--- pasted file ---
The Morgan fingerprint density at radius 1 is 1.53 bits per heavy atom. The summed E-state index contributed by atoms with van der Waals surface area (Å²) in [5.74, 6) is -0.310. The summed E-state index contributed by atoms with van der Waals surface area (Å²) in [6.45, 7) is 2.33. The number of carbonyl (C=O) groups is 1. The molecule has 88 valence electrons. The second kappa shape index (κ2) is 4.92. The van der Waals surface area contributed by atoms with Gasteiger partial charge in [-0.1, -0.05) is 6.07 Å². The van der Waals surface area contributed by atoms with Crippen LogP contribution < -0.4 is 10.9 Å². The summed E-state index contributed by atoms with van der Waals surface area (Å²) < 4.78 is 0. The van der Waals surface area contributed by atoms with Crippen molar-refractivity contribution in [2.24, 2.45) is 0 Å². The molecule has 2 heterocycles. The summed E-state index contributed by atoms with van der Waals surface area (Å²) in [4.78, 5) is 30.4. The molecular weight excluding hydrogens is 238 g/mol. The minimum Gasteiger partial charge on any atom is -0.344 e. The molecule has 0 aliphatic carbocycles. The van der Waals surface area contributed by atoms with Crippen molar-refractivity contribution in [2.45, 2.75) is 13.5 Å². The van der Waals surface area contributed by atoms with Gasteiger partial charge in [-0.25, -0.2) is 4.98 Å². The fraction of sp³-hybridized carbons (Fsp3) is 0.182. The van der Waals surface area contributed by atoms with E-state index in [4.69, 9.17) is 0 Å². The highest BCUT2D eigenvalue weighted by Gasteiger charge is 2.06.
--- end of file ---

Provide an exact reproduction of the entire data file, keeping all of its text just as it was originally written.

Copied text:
The Morgan fingerprint density at radius 1 is 1.53 bits per heavy atom. The summed E-state index contributed by atoms with van der Waals surface area (Å²) in [5.74, 6) is -0.310. The summed E-state index contributed by atoms with van der Waals surface area (Å²) in [6.45, 7) is 2.33. The number of carbonyl (C=O) groups is 1. The molecule has 88 valence electrons. The second kappa shape index (κ2) is 4.92. The van der Waals surface area contributed by atoms with Gasteiger partial charge in [-0.1, -0.05) is 6.07 Å². The van der Waals surface area contributed by atoms with Crippen LogP contribution < -0.4 is 10.9 Å². The summed E-state index contributed by atoms with van der Waals surface area (Å²) < 4.78 is 0. The van der Waals surface area contributed by atoms with Crippen molar-refractivity contribution in [2.24, 2.45) is 0 Å². The molecule has 2 heterocycles. The summed E-state index contributed by atoms with van der Waals surface area (Å²) in [4.78, 5) is 30.4. The molecular weight excluding hydrogens is 238 g/mol. The minimum Gasteiger partial charge on any atom is -0.344 e. The molecule has 0 aliphatic carbocycles. The van der Waals surface area contributed by atoms with Crippen molar-refractivity contribution in [2.45, 2.75) is 13.5 Å². The van der Waals surface area contributed by atoms with Gasteiger partial charge in [-0.25, -0.2) is 4.98 Å². The fraction of sp³-hybridized carbons (Fsp3) is 0.182. The van der Waals surface area contributed by atoms with E-state index in [4.69, 9.17) is 0 Å². The highest BCUT2D eigenvalue weighted by Gasteiger charge is 2.06.